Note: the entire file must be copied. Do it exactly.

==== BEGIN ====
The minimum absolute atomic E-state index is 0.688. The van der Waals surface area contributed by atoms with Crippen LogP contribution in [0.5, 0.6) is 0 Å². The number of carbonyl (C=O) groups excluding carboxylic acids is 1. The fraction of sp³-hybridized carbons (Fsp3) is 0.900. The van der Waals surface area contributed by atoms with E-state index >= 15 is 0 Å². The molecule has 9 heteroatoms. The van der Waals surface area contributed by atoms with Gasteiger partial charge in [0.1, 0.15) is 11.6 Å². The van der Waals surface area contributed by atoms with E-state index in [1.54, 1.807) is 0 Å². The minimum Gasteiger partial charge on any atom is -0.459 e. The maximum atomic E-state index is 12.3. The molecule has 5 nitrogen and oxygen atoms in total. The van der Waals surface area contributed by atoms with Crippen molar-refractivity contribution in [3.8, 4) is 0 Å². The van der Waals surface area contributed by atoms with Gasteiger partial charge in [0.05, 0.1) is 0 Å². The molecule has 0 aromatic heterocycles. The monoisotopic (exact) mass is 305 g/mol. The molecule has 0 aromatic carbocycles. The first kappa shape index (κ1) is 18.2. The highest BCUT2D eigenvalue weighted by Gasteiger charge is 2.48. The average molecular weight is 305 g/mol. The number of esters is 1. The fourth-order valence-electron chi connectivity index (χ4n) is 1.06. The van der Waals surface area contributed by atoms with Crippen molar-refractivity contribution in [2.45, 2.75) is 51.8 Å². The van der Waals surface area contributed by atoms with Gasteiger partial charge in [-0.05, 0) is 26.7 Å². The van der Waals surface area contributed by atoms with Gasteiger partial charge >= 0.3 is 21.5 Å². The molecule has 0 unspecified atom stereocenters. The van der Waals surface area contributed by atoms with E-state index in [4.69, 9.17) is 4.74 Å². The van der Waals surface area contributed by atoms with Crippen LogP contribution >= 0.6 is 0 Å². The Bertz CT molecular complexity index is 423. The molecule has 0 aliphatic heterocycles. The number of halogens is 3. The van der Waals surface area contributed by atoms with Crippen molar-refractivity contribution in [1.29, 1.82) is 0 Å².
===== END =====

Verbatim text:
The minimum absolute atomic E-state index is 0.688. The van der Waals surface area contributed by atoms with Crippen LogP contribution in [0.5, 0.6) is 0 Å². The number of carbonyl (C=O) groups excluding carboxylic acids is 1. The fraction of sp³-hybridized carbons (Fsp3) is 0.900. The van der Waals surface area contributed by atoms with E-state index >= 15 is 0 Å². The molecule has 9 heteroatoms. The van der Waals surface area contributed by atoms with Gasteiger partial charge in [0.1, 0.15) is 11.6 Å². The van der Waals surface area contributed by atoms with E-state index in [1.54, 1.807) is 0 Å². The minimum Gasteiger partial charge on any atom is -0.459 e. The maximum atomic E-state index is 12.3. The molecule has 5 nitrogen and oxygen atoms in total. The van der Waals surface area contributed by atoms with Crippen molar-refractivity contribution in [3.8, 4) is 0 Å². The van der Waals surface area contributed by atoms with Gasteiger partial charge in [0.05, 0.1) is 0 Å². The molecule has 0 aromatic heterocycles. The monoisotopic (exact) mass is 305 g/mol. The molecule has 0 aromatic carbocycles. The first kappa shape index (κ1) is 18.2. The highest BCUT2D eigenvalue weighted by Gasteiger charge is 2.48. The average molecular weight is 305 g/mol. The number of esters is 1. The fourth-order valence-electron chi connectivity index (χ4n) is 1.06. The van der Waals surface area contributed by atoms with Crippen molar-refractivity contribution in [2.45, 2.75) is 51.8 Å². The van der Waals surface area contributed by atoms with Gasteiger partial charge in [-0.05, 0) is 26.7 Å². The van der Waals surface area contributed by atoms with Gasteiger partial charge >= 0.3 is 21.5 Å². The molecule has 0 unspecified atom stereocenters. The van der Waals surface area contributed by atoms with E-state index in [4.69, 9.17) is 4.74 Å². The van der Waals surface area contributed by atoms with Crippen LogP contribution >= 0.6 is 0 Å². The Bertz CT molecular complexity index is 423. The molecule has 0 aliphatic heterocycles. The number of halogens is 3. The van der Waals surface area contributed by atoms with Crippen molar-refractivity contribution in [1.29, 1.82) is 0 Å².